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The past week and a half have been quite hectic,
to say the least. It seems to always work out this way every year in early
First on the docket was the Inaugural Patriot’s
Ball, which was hosted by the Disabled American Veterans Charities of San
Joaquin County. For the past number of years, I have been a board member for
this organization that exists to help veterans who find themselves in need.
Ours is a local organization established in 1972.
The Patriot’s Ball was held on Friday evening of
November 3, at the University of the Pacific in Stockton, and was a delightful
evening. I wore my Navy “mess dress” accompanied by my wife in an evening gown
who always looks stunning. I was asked to offer the Invocation for our Ball,
and also a special prayer for a Gold Star family.
Next up was the Annual Show of the Golden Valley
Chorus, Saturday evening, November 4, at the Turlock Community Theater. This is
a chorus I joined at its inception in 1997. The theme of our show this year was
“A Tribute to the USO.” We had a great audience and the guest quartet we had
was fantastic! “Newfangled Four”
formed just a few years ago, and were soon crowned the Barbershop Harmony
Society’s (BHS) “International Collegiate Quartet Champions in 2013”. These
four young barbershop singers are sensational! They brought the house down. Our
hobby is in good hands with these young guys! Check them out on You Tube.
Then on Tuesday, November 7 I was asked by
Supervisor Chuck Winn to attend the meeting of the San Joaquin County Supervisors
in Stockton where they annually honor veterans. The chambers were filled with
veterans from throughout the county. This time I was asked to offer the
Benediction for this special tribute to veterans.
Last year my granddaughter Alyssa was in third grade.
Her teacher, Mrs. Thomason, asked me then if I would come and speak to the
class about the meaning and purpose of Veterans Day. This year, she invited me
back to speak to her third-grade class. Since she is friends with Alyssa’s
fourth grade teacher, Mrs. Stevens, I was asked to speak to this class as well.
Another teacher, Miss Rigg, heard of this, and also asked me to speak about
Veterans Day to her third graders. That was on successive days, November 8
On Friday, November 10, I spent the day celebrating
the 242nd Birthday of the United States Marine Corps (November 10,
1775, Tun Tavern, Philadelphia). I was decked out in my mess dress uniform
again for this next occasion, which was the annual Marine Corps Birthday
Luncheon at the Sutter Club in Sacramento, located a couple of blocks from the
state capitol. I ran into a good friend, Dave Fisher, at the luncheon. We
served together after I returned from Vietnam.
Once back in Ripon that afternoon, I met up with
my friend, Rick Van Unen, a former Marine (Recon, Vietnam), and a friend of his
who was a retired Marine colonel. We sat and visited for about an hour, sharing
Marine stories, most of which were true. Rick always hosts a Marine Corps
Birthday gathering at his home on November 10th. However, I was
committed to attending the Marine Corps Birthday Ball, hosted by the Stockton
Marine Corps Club at the Hilton in Stockton.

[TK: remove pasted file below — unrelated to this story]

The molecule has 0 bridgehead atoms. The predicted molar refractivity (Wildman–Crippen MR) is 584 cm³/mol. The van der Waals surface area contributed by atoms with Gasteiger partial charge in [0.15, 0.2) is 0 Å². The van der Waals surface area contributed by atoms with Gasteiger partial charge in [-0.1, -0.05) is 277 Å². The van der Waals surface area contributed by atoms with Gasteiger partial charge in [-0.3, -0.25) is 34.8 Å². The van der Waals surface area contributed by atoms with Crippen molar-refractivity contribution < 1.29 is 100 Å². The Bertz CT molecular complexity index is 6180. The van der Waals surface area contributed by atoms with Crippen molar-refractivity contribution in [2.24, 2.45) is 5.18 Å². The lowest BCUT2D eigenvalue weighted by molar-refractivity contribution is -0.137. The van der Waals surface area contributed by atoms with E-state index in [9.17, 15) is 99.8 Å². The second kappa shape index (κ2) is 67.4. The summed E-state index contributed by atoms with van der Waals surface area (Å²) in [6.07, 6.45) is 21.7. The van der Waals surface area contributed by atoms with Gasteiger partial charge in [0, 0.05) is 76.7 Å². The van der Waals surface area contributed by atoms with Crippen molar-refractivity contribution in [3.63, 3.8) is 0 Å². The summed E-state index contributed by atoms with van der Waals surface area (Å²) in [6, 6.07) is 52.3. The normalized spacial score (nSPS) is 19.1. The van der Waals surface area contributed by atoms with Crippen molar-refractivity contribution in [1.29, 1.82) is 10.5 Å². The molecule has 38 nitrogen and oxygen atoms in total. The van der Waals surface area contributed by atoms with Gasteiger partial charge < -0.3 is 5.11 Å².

Isaura and I once again, put on our evening
formal wear, joined by our friends, Elwood & Patricia Cooper, and it was
off to the Ball. Elwood served in the Army’s 101st Airborne in the
late 1950s. I have told Elwood in the past that every person who has served in
another military outfit other than the Marine Corps, needs to attend a Marine
Corps Birthday Ball. The pomp and ceremony is like nothing else. It is an
evening not to be forgotten. And again, I was privileged to be asked to offer
the Invocation. And the ladies love to dress up!
On Saturday, November 11, the Ripon American
Legion Post 190, in conjunction with the Ripon Veterans of Foreign Wars Post
1051, hosted a Veterans Day event at the Ripon Veterans Wall. They asked me to
speak about the POW/MIA issue that still haunts us to this day. Did you know
that from World War Two to today there are more than 83,000 men and women still
listed as POW/MIA (Prisoner of War, Missing in Action) unaccounted for? Even with the advances in detection through DNA only about
seventy of our missing are identified each year.
At this event, a small table and an empty chair
was set up with a number of articles on display. This has become a sacred event
in many military social events, reminding all present that our POW/MIAs are not
with us. I asked if this was going to be explained to the crowd that attends
this annual event in Ripon. They asked me if I would be willing to do it. So, I
worked with my nine-year-old granddaughter Alyssa, and had her ask me questions
about this empty chair and all the articles associated with it: white table
cloth, lighted candle, Bible, inverted wine glass, red ribbon, red rose in a
vase, American flag, salt sprinkled on the plate, and a slice of lemon. My
daughter, Laura, recorded it on her phone. You can see it on my FaceBook page,
Roots in Ripon - Author Chuck Roots
Finally, that evening, the Golden Valley Chorus
(GVC) sang at the “Better Together” annual event at the Mormon Church in
Modesto. Musical groups from churches and schools each perform a couple of
numbers. People “pay” for the performance by bringing non-perishable food which
will be distributed to those organizations in our area who feed the hungry. The
GVC finished by singing the Armed Forces Medley. Since this was Veterans Day,
we asked anyone who had ever served in the military to stand when they heard
their service song. We do this every year, and it’s always a crowd favorite.
What a run of events! I think I’ll sleep for a